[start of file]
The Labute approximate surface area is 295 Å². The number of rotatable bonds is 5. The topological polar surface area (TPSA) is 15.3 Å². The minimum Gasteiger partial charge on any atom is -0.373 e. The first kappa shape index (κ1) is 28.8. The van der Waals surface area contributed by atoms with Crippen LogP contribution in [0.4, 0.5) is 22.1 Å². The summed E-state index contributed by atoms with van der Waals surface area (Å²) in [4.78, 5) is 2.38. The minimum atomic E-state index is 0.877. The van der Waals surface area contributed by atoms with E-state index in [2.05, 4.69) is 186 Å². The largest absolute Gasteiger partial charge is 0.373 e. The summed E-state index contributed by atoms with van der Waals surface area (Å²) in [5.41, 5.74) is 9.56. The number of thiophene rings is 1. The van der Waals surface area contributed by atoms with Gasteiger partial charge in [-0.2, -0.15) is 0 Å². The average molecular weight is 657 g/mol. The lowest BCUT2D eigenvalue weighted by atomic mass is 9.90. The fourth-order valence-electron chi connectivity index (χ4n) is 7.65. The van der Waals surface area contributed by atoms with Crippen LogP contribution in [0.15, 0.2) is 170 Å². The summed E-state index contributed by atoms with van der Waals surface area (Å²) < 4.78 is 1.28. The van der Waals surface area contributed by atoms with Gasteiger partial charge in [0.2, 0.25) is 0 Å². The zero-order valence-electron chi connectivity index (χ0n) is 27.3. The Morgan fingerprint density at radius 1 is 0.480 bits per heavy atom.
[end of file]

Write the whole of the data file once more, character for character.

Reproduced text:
The Labute approximate surface area is 295 Å². The number of rotatable bonds is 5. The topological polar surface area (TPSA) is 15.3 Å². The minimum Gasteiger partial charge on any atom is -0.373 e. The first kappa shape index (κ1) is 28.8. The van der Waals surface area contributed by atoms with Crippen LogP contribution in [0.4, 0.5) is 22.1 Å². The summed E-state index contributed by atoms with van der Waals surface area (Å²) in [4.78, 5) is 2.38. The minimum atomic E-state index is 0.877. The van der Waals surface area contributed by atoms with E-state index in [2.05, 4.69) is 186 Å². The largest absolute Gasteiger partial charge is 0.373 e. The summed E-state index contributed by atoms with van der Waals surface area (Å²) in [5.41, 5.74) is 9.56. The number of thiophene rings is 1. The van der Waals surface area contributed by atoms with Gasteiger partial charge in [-0.2, -0.15) is 0 Å². The average molecular weight is 657 g/mol. The lowest BCUT2D eigenvalue weighted by atomic mass is 9.90. The fourth-order valence-electron chi connectivity index (χ4n) is 7.65. The van der Waals surface area contributed by atoms with Crippen LogP contribution in [0.15, 0.2) is 170 Å². The summed E-state index contributed by atoms with van der Waals surface area (Å²) < 4.78 is 1.28. The van der Waals surface area contributed by atoms with Gasteiger partial charge in [0.2, 0.25) is 0 Å². The zero-order valence-electron chi connectivity index (χ0n) is 27.3. The Morgan fingerprint density at radius 1 is 0.480 bits per heavy atom.